Ricardo Baeza-Yates is the Director of Data Science at Northeastern University Silicon Valley and part-time Professor of the Practice. He is also the CTO of NTENT, a semantic search technology company based in California since June 2016. Prior to these roles, he was the VP of Research at Yahoo Labs, based in Sunnyvale, California, from August 2014 to February 2016. Before joining Yahoo Labs in California, he founded and led the Yahoo labs in Barcelona and Santiago de Chile from 2006 to 2015. Between 2008 and 2012 he oversaw Yahoo Labs in Haifa, Israel, and started the London lab in 2012.
Baeza-Yates is a part-time Professor at the Department of Information and Communication Technologies (DTIC) of the Universitat Pompeu Fabra (UPF), in Barcelona, Spain, as well as at the Department of Computing Science (DCC) of Universidad de Chile in Santiago. During 2005, he was an ICREA research professor at UPF. Until 2004 he was a Professor and founding director of the Center for Web Research at Universidad de Chile.
Ricardo obtained a PhD in Computer Science from the University of Waterloo, Canada, in 1989. He also holds two masters (MS CS & M Eng EE) and an electronics engineering degree from the University of Chile in Santiago.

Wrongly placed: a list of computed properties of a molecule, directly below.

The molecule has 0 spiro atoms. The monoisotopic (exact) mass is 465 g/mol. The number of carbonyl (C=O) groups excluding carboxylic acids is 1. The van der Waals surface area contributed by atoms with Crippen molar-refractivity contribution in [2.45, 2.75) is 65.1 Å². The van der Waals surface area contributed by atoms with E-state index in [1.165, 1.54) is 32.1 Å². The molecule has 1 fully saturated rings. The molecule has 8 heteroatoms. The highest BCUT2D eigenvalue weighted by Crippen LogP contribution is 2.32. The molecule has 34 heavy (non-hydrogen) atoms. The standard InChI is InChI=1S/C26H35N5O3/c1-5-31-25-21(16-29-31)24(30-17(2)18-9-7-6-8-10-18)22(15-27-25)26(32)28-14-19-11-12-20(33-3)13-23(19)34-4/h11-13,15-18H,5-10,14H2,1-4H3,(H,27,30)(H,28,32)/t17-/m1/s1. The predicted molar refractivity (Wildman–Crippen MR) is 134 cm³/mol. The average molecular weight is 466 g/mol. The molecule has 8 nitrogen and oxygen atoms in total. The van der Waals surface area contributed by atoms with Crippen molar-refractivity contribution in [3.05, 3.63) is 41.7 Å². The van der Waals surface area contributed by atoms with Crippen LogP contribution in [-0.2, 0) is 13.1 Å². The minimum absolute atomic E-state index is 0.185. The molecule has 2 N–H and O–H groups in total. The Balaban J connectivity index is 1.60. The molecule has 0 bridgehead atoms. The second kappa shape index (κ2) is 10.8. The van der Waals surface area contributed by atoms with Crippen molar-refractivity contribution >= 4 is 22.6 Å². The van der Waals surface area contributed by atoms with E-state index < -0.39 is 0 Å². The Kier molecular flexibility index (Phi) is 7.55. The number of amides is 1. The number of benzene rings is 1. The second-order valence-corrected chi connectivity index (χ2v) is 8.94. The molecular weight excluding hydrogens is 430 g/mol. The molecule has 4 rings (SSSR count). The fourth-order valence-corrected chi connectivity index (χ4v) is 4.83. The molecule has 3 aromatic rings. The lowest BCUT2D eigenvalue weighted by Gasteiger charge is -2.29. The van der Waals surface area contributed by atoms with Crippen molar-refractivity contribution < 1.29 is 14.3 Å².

Additionally, Baeza-Yates a co-author of the best-seller Modern Information Retrieval textbook, published in 1999 by Addison-Wesley with a second enlarged edition in 2011, which won the ASIST 2012 Book of the Year award. He is also a co-author of the 2nd edition of the Handbook of Algorithms and Data Structures, Addison-Wesley, 1991; and co-editor of Information Retrieval: Algorithms and Data Structures, Prentice-Hall, 1992, among more than 600 other publications.
From 2002 to 2004 he was elected to the board of governors of the IEEE Computer Society as well as to the ACM Council from 2012 to 2016. He has received the Organization of American States award for young researchers in exact sciences (1993), the Graham Medal for innovation in computing given by the University of Waterloo to distinguished alumni (2007), the CLEI Latin American distinction for contributions to CS in the region (2009), and the National Award of the Chilean Association of Engineers (2010), among other distinctions. In 2003, he was the first computer scientist to be elected to the Chilean Academy of Sciences and since 2010 is a founding member of the Chilean Academy of Engineering. In 2009, he was named ACM Fellow and in 2011 IEEE Fellow.